SCI Foundation is a 501(c)(3) nonprofit organization that funds and directs worldwide programs dedicated to wildlife conservation and outdoor education. SCI Foundation ensures that the best available science is used in wildlife policy and management and demonstrates the constructive role that hunting and hunters play in the conservation of biodiversity around the world. The organization is First For Wildlife, investing millions of dollars into wildlife conservation and education every year.
The Conservation Department at SCI Foundation partners with academic institutions, community-based support organizations, and conservation non-governmental organizations to complete wildlife research and management projects all over the world. Since 2000, we have put over $70 million in hunter dollars to work on over 100 conservation projects in 30 countries. Some of our programs include:
- North America: SCI Foundation is a strong supporter of the North American Model of Wildlife Management and firmly believes that the hunter-conservationist is the key to future conservation efforts in North America. We have supported projects in 23 states and provinces involving a range of species. Recent foci have been on the interactions between hunted species and expanding predator populations, grizzly and black bear populations, and declining mule deer populations in the West and white-tailed deer in the upper Midwest.
- Africa: SCI Foundation has a long history of success in Africa. We work to support African states in managing their wildlife resources sustainably for the long-term benefit of their land, their people, and wildlife communities. We are currently supporting research to identify the most accurate and efficient methods to survey African lions and leopards so that these iconic species will continue to be conserved through sustainable use.
- Asia: Many central Asian countries are in the early stages of developing a sustainable use conservation model, but SCI Foundation has been present with our partners in the region since 2010. We support building capacity for local community-based conservation throughout the region, including projects in Kazakhstan, Pakistan, and Tajikistan.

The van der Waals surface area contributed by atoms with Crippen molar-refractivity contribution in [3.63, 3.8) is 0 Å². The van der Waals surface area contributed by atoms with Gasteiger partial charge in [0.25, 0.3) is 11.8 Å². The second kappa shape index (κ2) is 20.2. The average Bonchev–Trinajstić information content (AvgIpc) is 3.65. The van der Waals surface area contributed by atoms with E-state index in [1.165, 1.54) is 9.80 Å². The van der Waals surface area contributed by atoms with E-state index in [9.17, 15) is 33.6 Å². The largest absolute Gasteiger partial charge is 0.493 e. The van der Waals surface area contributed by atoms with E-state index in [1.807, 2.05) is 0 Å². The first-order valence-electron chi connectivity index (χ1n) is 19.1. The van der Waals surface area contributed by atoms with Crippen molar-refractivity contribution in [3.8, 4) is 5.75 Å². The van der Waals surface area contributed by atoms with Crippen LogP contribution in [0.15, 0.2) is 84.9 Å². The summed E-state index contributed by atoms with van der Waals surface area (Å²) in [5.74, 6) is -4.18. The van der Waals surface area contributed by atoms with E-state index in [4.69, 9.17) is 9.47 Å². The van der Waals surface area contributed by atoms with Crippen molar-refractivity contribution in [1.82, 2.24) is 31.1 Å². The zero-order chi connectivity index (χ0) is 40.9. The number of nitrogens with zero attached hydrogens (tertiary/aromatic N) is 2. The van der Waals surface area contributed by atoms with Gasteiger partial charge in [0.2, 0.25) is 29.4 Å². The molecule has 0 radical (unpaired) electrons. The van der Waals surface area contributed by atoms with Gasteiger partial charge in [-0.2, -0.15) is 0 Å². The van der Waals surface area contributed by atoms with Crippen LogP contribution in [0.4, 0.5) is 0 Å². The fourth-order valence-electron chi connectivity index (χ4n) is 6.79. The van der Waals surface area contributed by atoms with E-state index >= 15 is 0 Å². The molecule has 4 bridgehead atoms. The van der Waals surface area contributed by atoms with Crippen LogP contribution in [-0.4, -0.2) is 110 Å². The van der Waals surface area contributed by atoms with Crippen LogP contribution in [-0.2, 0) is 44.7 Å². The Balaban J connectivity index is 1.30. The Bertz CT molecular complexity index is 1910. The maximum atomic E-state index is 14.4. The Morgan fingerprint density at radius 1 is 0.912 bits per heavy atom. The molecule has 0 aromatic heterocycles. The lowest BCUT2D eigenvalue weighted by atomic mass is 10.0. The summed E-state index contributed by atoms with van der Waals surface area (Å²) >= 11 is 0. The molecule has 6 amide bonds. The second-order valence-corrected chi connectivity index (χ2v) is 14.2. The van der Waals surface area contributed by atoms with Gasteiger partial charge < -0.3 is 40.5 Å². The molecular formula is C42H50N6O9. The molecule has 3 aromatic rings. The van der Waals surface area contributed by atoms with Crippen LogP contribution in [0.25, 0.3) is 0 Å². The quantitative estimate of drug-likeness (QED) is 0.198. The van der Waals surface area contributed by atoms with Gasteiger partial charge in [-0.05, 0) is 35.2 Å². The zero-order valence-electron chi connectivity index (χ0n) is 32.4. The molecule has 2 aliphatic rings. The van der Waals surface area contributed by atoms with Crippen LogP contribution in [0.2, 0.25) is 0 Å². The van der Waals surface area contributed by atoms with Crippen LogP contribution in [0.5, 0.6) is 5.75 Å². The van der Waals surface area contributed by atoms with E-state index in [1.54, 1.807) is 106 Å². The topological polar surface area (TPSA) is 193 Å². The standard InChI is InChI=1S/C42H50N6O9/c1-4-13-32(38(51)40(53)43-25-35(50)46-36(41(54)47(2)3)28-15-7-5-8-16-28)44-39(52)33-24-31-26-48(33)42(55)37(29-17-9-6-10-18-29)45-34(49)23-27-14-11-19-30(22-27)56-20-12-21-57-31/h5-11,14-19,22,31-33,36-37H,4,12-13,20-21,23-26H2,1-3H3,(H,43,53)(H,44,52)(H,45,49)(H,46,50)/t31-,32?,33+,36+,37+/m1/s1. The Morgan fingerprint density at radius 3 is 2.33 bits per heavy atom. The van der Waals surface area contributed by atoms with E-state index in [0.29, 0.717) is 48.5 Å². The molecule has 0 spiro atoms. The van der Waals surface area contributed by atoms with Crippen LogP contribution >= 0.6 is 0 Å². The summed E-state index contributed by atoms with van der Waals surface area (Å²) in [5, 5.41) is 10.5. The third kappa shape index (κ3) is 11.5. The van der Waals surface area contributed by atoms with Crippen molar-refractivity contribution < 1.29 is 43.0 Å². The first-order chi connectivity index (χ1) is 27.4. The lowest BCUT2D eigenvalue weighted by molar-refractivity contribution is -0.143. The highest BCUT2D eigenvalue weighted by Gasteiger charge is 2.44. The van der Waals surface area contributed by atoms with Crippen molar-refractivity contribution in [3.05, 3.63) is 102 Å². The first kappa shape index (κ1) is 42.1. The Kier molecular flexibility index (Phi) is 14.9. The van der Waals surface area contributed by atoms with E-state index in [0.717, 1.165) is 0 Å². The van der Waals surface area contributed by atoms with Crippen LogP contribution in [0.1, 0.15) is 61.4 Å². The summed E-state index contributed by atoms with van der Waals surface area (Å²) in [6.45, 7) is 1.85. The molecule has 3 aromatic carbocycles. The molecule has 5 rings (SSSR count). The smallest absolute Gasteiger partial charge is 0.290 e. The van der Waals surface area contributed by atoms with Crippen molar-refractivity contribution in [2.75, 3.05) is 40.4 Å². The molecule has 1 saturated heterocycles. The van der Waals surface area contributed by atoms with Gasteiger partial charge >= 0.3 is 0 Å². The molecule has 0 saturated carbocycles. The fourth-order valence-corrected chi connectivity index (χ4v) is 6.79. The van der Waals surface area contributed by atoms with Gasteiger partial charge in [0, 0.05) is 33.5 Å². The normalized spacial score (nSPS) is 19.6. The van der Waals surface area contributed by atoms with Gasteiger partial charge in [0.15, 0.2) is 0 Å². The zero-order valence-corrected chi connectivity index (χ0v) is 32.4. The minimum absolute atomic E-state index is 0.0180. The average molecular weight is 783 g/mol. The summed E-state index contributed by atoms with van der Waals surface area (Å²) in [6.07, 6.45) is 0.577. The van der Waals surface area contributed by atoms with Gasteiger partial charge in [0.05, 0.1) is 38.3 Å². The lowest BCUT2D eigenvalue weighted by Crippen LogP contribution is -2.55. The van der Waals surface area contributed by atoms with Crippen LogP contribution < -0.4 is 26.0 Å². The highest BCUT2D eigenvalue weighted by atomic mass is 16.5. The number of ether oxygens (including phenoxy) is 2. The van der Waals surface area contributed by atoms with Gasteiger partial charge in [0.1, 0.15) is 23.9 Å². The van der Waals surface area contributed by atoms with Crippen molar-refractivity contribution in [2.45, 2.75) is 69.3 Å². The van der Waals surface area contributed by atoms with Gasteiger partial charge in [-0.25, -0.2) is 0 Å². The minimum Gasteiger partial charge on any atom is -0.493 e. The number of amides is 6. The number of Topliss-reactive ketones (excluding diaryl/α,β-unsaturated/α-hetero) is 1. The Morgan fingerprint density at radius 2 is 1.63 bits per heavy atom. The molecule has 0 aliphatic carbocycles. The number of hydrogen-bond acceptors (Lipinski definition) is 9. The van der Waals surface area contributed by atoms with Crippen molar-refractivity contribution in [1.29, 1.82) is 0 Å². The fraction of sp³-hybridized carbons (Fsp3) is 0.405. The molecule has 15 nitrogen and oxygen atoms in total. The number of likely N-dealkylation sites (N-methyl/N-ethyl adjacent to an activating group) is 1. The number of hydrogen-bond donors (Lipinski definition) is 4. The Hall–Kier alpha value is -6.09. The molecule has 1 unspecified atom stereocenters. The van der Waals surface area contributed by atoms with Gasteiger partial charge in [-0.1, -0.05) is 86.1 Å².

- Antipoaching: Illegal harvest for meat or body parts is a primary threat to many wildlife species worldwide, especially rhinoceros and elephant in Africa. SCI Foundation has supported antipoaching efforts all over the world through grants, partnerships, and capacity-building efforts.
- Matching Grants: The SCI Foundation supports SCI Chapters in their efforts to contribute toward conservation projects in their local areas. If a Chapter supports a research or management project, they can apply for matching funds from the Foundation to increase their impact. In 2018, the Foundation contributed over $30,000 to local conservation efforts through matching grants to the chapters.
The annual African Wildlife Consultative Forum (AWCF) is SCI Foundation's premier activity in Africa, bringing together a diverse group of international stakeholders, senior government delegates, professional hunting associations, policy experts and wildlife biologists. Discussions at this forum center on African wildlife issues and coordinating responses to current events.
Recent Conservation Articles
Missouri may soon have a new black bear hunting season. The Missouri Department of Conservation (MDC) recently proposed a new hunting season following completion of an updated black bear management plan released this past May. The plan resulted from a bear research project partly funded by joint grants from SafariRead More
As human development sprawls further and further into wild places, innovative ideas and modern research strategies are helping mitigate human wildlife conflict. The Safari Club International Foundation is involved in a project being led by the BC Ministry Forests, Lands, Natural Resource Operations & Rural Development and the University ofRead More
Nearly a decade after Colorado Parks & Wildlife (CPW) initiated a research project on mountain lions, the results are being applied in the state’s new species management plan. Safari Club International Foundation supported this research in the Uncompahgre Plateau back in the early 2000s. The CPW just recently published theRead More
Yesterday, the Vermont Fish & Wildlife Department (VFWD) hosted a virtual public forum to received public feedback on recently published a proposed draft of their updated Big Game Management Plan to be implemented over the next decade. The draft report includes updates on conservation strategies with a focus on white-tailedRead More
The Safari Club International Foundation recently submitted public comments to the Montana Fish, Wildlife & Parks Department in strong support of the proposed reintroduction of bighorn sheep into the Little Belt Mountains of central Montana. The area was historically home to large herds of bighorns, but they were driven outRead More
The most recent survey conducted by the Michigan Department of Natural Resources estimated a healthy stable population of almost 700 wolves in the state’s Upper Peninsula. Safari Club International’s Michigan Involvement Committee, a volunteer leadership group of the state’s Chapter network, has been supporting this research and monitoring effort sinceRead More